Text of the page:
Directed by Cary Murnion and Jonathan Milott.
Starring Dave Bautista, Brittany Snow, Christian Navarro, Arturo Castro, Jeremie Harris, and Angelic Zambrana.
While Lucy (Brittany Snow) and her boyfriend are making their way to her grandmother’s house, all hell breaks loose in New York, especially the Bushwick area of Brooklyn. Lucy has to fend for herself, which means dodging bullets, looters and black-clad militia. Taking shelter in the basement belonging to ex-Marine Stupe (Dave Bautista) she also accepts his offer to help her get across the neighbourhood – and to find out why the usually quiet area is now the scene of carnage.
The last place you go for peace and quiet is the New York subway, but that’s exactly what Lucy finds when she gets off the train at her destination. That, plus an evacuation announcement on the tannoy, a man ablaze from head to foot and the sound of gunfire and explosions coming from above ground. Not exactly a welcoming committee, then.
The film opens with a series of aerial helicopter shots show that something seriously bad is about to go down across the entire city, but co-directors Cary Murnion, Jonathan Milott have decided to concentrate on the colourful neighbourhood of Bushwick. And, inevitably, something seriously bad is happening – but the description applies just as much to the film as to what’s on the screen. As Lucy and Stupe (short for Stupid?) make their way through a school, various streets, a house and a church, it’s like watching an attempt to bring a basic video game to life – of sorts. Along the way, they stop off at Lucy’s sister, a dopey junkie, and it’s there that they discover why there’s a bloodbath on the streets. By this stage, the film is already half over.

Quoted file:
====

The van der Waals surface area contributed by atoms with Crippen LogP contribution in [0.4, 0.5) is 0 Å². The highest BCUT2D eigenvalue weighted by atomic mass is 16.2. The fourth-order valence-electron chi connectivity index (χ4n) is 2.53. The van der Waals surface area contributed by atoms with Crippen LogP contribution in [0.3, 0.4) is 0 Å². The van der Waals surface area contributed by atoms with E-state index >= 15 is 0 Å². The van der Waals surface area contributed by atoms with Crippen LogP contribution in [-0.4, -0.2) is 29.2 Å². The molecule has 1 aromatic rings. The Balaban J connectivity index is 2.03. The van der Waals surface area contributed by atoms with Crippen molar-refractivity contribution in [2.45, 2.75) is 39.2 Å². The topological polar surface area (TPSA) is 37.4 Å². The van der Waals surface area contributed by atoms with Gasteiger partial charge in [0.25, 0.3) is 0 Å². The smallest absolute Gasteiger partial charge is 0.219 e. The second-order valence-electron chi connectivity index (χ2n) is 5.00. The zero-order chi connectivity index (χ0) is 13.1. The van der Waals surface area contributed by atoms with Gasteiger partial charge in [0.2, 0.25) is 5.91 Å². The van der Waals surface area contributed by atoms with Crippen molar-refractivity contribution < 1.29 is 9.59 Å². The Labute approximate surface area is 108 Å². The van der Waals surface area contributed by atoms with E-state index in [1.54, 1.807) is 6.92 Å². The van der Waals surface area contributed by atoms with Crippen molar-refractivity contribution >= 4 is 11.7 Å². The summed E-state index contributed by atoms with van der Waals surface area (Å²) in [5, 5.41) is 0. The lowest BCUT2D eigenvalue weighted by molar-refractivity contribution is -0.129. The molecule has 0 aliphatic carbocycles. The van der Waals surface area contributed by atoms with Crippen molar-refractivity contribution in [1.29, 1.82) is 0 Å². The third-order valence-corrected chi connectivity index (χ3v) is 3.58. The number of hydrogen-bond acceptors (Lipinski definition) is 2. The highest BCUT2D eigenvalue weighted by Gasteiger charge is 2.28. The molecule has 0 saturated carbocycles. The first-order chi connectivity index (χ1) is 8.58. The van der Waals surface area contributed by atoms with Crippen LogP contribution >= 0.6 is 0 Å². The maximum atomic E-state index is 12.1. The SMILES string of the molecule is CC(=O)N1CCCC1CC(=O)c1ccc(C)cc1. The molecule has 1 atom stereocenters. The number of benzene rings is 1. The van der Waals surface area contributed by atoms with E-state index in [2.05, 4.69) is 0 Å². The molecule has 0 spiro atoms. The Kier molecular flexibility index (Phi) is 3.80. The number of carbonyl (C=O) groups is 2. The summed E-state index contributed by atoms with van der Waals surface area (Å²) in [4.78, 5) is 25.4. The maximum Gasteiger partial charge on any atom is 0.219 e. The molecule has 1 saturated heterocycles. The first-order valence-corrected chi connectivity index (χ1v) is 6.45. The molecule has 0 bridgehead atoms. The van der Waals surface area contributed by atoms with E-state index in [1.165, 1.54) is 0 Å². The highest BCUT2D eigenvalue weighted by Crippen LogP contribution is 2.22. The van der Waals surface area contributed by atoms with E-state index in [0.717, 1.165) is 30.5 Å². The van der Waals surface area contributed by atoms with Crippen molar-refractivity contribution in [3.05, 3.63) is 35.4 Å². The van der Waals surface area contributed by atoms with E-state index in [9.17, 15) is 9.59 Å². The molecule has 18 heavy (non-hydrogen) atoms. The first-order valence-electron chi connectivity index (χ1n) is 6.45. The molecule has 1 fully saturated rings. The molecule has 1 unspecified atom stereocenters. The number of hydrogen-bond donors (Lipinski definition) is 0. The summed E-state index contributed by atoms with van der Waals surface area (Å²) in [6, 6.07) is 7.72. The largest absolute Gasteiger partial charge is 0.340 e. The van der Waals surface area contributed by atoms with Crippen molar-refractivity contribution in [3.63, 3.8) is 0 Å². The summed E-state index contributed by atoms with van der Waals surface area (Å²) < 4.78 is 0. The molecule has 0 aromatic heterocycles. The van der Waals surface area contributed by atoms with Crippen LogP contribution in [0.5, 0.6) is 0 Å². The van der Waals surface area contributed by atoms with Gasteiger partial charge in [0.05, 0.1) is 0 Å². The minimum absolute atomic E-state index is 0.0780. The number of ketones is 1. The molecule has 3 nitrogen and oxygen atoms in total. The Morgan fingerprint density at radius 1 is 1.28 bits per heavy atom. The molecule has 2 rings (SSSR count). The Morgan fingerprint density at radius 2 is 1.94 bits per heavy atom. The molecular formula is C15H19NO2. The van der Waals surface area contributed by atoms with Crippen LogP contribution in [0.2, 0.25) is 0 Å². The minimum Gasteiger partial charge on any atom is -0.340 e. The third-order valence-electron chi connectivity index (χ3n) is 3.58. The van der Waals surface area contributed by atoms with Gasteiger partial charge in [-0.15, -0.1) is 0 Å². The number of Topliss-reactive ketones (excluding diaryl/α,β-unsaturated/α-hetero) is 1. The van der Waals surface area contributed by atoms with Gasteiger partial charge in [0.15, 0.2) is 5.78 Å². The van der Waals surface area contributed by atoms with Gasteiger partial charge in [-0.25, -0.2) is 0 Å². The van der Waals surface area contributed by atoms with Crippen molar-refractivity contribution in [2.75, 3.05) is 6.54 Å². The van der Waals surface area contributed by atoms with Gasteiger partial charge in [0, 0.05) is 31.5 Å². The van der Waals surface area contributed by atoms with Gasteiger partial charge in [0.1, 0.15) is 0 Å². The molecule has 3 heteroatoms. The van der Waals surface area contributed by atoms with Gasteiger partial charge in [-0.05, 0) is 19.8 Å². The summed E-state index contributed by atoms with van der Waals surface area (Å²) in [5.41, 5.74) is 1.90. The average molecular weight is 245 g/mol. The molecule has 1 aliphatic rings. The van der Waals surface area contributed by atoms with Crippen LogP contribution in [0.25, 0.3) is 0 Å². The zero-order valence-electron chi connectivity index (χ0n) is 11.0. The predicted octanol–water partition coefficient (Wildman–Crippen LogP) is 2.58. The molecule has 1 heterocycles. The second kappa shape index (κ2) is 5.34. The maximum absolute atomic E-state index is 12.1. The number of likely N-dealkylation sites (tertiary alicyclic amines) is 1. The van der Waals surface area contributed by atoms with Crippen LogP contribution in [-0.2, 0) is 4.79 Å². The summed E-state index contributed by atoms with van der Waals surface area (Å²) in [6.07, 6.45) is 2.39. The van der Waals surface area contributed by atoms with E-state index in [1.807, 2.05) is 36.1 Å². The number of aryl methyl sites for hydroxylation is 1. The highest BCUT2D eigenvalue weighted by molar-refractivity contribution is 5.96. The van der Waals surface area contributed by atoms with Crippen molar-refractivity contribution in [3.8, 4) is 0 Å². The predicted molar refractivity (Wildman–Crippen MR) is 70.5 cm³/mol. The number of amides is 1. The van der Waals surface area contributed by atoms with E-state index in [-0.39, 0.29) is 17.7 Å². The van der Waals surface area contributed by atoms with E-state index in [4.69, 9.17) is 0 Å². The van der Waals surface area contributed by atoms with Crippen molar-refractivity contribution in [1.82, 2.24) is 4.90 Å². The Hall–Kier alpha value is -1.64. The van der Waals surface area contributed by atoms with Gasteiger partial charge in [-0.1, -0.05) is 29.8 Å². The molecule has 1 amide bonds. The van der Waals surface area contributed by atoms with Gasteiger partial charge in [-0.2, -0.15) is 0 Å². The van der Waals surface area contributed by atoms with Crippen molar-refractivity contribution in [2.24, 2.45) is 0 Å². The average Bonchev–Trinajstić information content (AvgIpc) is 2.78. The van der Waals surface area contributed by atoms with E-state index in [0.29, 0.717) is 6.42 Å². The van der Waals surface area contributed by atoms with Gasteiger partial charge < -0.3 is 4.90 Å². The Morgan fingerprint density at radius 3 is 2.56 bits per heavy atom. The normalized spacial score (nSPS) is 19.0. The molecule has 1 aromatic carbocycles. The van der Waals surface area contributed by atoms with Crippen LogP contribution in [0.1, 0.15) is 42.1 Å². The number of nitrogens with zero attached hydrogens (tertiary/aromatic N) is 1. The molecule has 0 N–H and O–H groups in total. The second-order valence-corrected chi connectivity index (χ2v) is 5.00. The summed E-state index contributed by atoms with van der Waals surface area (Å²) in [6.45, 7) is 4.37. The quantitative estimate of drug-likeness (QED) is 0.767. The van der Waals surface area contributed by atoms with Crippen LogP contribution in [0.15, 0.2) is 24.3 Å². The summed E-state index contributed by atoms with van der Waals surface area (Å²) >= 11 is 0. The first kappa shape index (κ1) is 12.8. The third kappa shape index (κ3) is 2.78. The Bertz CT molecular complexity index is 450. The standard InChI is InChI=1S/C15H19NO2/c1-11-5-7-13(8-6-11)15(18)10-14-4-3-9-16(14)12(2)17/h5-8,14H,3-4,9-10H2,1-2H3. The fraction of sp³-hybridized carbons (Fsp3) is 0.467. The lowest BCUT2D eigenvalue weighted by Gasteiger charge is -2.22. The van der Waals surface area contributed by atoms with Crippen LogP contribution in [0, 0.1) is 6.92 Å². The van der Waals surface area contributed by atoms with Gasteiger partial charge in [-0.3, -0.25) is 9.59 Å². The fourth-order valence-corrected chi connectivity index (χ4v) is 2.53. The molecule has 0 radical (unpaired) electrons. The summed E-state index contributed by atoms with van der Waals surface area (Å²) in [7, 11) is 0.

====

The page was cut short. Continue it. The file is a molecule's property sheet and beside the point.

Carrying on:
As for what’s going on – assuming you’re still interested at this stage – it’s a civil war. Texas and a handful of other states are attacking New York so that the President will agree to them leaving the Union. So we have a film with a political angle? Actually, no, we don’t. Because the script has nothing political to say at all, nor does it have any relevance to current issues. It has just one function – to create more and more opportunities for Snow and Bautista to run around, dodging bullets as best they can, getting wounded and killing some militia along the way.
Bautista’s Stupe, incidentally, is a janitor to the outside world, but in reality he’s an ex-Marine who’s now a janitor. Anybody thinking of Steven Segal as the most unlikely cook ever in Under Siege? Bautista is just as unconvincing as a janitor: he’s the last person you’d go to for odd jobs – unless, of course, you wanted somebody killed. But if he was hoping this film would add to his acting credentials, he really should have chosen a script that asked a bit more of him than just shouting “Shit!” and running around a lot.
Bushwick is a low budget film and it looks like one. The helicopters are never seen overhead, explosions and screaming hoards take place off screen, leaving the audience with just a few sound effects to play with. Everything else has to live in their imagination. And, on the rare occasions when there is some CGI, it’s pretty low grade.
It simply isn’t a good movie. It’s also one where the main female character wears a red coat and is trying to get across town to her grandma’s house. Sound familiar?
Flickering Myth Rating – Film: ★ ★ / Movie: ★ ★